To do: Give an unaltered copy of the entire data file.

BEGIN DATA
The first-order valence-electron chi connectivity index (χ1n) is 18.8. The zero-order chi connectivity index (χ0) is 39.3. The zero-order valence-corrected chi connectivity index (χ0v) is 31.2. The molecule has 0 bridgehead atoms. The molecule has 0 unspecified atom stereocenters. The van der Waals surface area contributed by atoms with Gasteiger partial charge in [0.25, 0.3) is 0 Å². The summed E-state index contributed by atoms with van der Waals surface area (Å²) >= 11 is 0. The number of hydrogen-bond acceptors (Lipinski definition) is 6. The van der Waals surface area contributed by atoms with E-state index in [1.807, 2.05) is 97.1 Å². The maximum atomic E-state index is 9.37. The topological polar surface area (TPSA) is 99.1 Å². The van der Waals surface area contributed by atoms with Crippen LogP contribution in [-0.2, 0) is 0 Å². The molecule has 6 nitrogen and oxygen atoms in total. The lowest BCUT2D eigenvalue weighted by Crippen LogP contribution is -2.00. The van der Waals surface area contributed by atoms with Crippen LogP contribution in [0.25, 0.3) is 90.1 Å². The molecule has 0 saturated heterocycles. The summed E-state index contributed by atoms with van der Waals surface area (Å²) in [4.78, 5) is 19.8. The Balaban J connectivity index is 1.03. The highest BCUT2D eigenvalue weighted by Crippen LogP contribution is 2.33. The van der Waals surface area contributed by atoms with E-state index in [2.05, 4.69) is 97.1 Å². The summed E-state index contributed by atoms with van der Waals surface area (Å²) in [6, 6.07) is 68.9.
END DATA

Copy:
The first-order valence-electron chi connectivity index (χ1n) is 18.8. The zero-order chi connectivity index (χ0) is 39.3. The zero-order valence-corrected chi connectivity index (χ0v) is 31.2. The molecule has 0 bridgehead atoms. The molecule has 0 unspecified atom stereocenters. The van der Waals surface area contributed by atoms with Gasteiger partial charge in [0.25, 0.3) is 0 Å². The summed E-state index contributed by atoms with van der Waals surface area (Å²) >= 11 is 0. The number of hydrogen-bond acceptors (Lipinski definition) is 6. The van der Waals surface area contributed by atoms with E-state index in [1.807, 2.05) is 97.1 Å². The maximum atomic E-state index is 9.37. The topological polar surface area (TPSA) is 99.1 Å². The van der Waals surface area contributed by atoms with Crippen LogP contribution in [-0.2, 0) is 0 Å². The molecule has 6 nitrogen and oxygen atoms in total. The lowest BCUT2D eigenvalue weighted by Crippen LogP contribution is -2.00. The van der Waals surface area contributed by atoms with Crippen LogP contribution in [0.25, 0.3) is 90.1 Å². The molecule has 0 saturated heterocycles. The summed E-state index contributed by atoms with van der Waals surface area (Å²) in [4.78, 5) is 19.8. The Balaban J connectivity index is 1.03. The highest BCUT2D eigenvalue weighted by Crippen LogP contribution is 2.33. The van der Waals surface area contributed by atoms with E-state index in [2.05, 4.69) is 97.1 Å². The summed E-state index contributed by atoms with van der Waals surface area (Å²) in [6, 6.07) is 68.9.